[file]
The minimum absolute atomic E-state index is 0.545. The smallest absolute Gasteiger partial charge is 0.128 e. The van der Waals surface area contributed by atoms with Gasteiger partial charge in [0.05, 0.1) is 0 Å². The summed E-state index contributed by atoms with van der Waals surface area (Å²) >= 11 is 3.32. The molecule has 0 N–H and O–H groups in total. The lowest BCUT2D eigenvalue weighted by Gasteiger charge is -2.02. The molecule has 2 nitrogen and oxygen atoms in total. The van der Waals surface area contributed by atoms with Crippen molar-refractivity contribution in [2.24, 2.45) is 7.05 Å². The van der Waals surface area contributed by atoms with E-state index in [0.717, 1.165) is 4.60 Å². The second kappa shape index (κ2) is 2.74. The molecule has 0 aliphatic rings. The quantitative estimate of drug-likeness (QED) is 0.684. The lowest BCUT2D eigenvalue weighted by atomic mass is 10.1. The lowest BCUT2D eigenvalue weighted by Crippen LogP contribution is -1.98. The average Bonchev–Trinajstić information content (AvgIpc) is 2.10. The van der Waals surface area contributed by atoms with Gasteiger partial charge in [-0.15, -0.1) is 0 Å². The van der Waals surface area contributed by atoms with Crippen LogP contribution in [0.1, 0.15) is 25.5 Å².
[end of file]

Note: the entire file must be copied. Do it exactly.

The minimum absolute atomic E-state index is 0.545. The smallest absolute Gasteiger partial charge is 0.128 e. The van der Waals surface area contributed by atoms with Gasteiger partial charge in [0.05, 0.1) is 0 Å². The summed E-state index contributed by atoms with van der Waals surface area (Å²) >= 11 is 3.32. The molecule has 0 N–H and O–H groups in total. The lowest BCUT2D eigenvalue weighted by Gasteiger charge is -2.02. The molecule has 2 nitrogen and oxygen atoms in total. The van der Waals surface area contributed by atoms with Crippen molar-refractivity contribution in [2.24, 2.45) is 7.05 Å². The van der Waals surface area contributed by atoms with E-state index in [0.717, 1.165) is 4.60 Å². The second kappa shape index (κ2) is 2.74. The molecule has 0 aliphatic rings. The quantitative estimate of drug-likeness (QED) is 0.684. The lowest BCUT2D eigenvalue weighted by atomic mass is 10.1. The lowest BCUT2D eigenvalue weighted by Crippen LogP contribution is -1.98. The average Bonchev–Trinajstić information content (AvgIpc) is 2.10. The van der Waals surface area contributed by atoms with Gasteiger partial charge in [-0.15, -0.1) is 0 Å². The van der Waals surface area contributed by atoms with Crippen LogP contribution in [0.1, 0.15) is 25.5 Å².